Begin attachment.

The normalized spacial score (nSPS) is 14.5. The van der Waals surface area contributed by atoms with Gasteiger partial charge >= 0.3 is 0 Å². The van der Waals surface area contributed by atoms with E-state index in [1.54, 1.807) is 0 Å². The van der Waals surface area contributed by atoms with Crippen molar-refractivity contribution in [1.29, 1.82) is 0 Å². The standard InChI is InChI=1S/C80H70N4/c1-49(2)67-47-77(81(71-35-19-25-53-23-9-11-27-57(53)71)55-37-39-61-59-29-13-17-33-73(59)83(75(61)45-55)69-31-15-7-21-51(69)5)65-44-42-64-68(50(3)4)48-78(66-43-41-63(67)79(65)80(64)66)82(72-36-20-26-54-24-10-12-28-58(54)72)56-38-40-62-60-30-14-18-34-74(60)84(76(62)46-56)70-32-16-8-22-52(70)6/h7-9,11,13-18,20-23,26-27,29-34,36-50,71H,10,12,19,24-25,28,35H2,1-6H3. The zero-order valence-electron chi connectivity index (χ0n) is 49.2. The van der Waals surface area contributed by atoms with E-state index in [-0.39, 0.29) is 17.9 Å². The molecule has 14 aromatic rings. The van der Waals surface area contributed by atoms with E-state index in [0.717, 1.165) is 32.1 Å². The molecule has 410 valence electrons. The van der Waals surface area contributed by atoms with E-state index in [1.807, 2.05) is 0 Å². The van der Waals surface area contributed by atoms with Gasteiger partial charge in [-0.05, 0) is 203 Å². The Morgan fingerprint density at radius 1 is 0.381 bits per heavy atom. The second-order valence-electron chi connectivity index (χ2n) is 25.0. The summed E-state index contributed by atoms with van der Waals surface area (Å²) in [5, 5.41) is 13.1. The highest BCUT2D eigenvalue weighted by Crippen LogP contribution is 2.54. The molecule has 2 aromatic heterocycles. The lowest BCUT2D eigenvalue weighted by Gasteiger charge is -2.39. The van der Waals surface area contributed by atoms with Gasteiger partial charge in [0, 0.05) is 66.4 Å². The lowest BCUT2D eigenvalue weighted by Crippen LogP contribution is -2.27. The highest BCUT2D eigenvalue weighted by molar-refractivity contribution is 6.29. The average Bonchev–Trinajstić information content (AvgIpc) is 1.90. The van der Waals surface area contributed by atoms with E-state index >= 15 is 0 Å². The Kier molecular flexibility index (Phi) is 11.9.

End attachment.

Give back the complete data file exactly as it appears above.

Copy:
The normalized spacial score (nSPS) is 14.5. The van der Waals surface area contributed by atoms with Gasteiger partial charge >= 0.3 is 0 Å². The van der Waals surface area contributed by atoms with E-state index in [1.54, 1.807) is 0 Å². The van der Waals surface area contributed by atoms with Crippen molar-refractivity contribution in [1.29, 1.82) is 0 Å². The standard InChI is InChI=1S/C80H70N4/c1-49(2)67-47-77(81(71-35-19-25-53-23-9-11-27-57(53)71)55-37-39-61-59-29-13-17-33-73(59)83(75(61)45-55)69-31-15-7-21-51(69)5)65-44-42-64-68(50(3)4)48-78(66-43-41-63(67)79(65)80(64)66)82(72-36-20-26-54-24-10-12-28-58(54)72)56-38-40-62-60-30-14-18-34-74(60)84(76(62)46-56)70-32-16-8-22-52(70)6/h7-9,11,13-18,20-23,26-27,29-34,36-50,71H,10,12,19,24-25,28,35H2,1-6H3. The zero-order valence-electron chi connectivity index (χ0n) is 49.2. The van der Waals surface area contributed by atoms with E-state index in [-0.39, 0.29) is 17.9 Å². The molecule has 14 aromatic rings. The van der Waals surface area contributed by atoms with E-state index in [0.717, 1.165) is 32.1 Å². The molecule has 410 valence electrons. The van der Waals surface area contributed by atoms with E-state index in [1.807, 2.05) is 0 Å². The van der Waals surface area contributed by atoms with Gasteiger partial charge in [-0.05, 0) is 203 Å². The Morgan fingerprint density at radius 1 is 0.381 bits per heavy atom. The second-order valence-electron chi connectivity index (χ2n) is 25.0. The summed E-state index contributed by atoms with van der Waals surface area (Å²) in [5, 5.41) is 13.1. The highest BCUT2D eigenvalue weighted by Crippen LogP contribution is 2.54. The molecule has 2 aromatic heterocycles. The lowest BCUT2D eigenvalue weighted by Gasteiger charge is -2.39. The van der Waals surface area contributed by atoms with Gasteiger partial charge in [0, 0.05) is 66.4 Å². The lowest BCUT2D eigenvalue weighted by Crippen LogP contribution is -2.27. The highest BCUT2D eigenvalue weighted by molar-refractivity contribution is 6.29. The average Bonchev–Trinajstić information content (AvgIpc) is 1.90. The van der Waals surface area contributed by atoms with E-state index >= 15 is 0 Å². The Kier molecular flexibility index (Phi) is 11.9.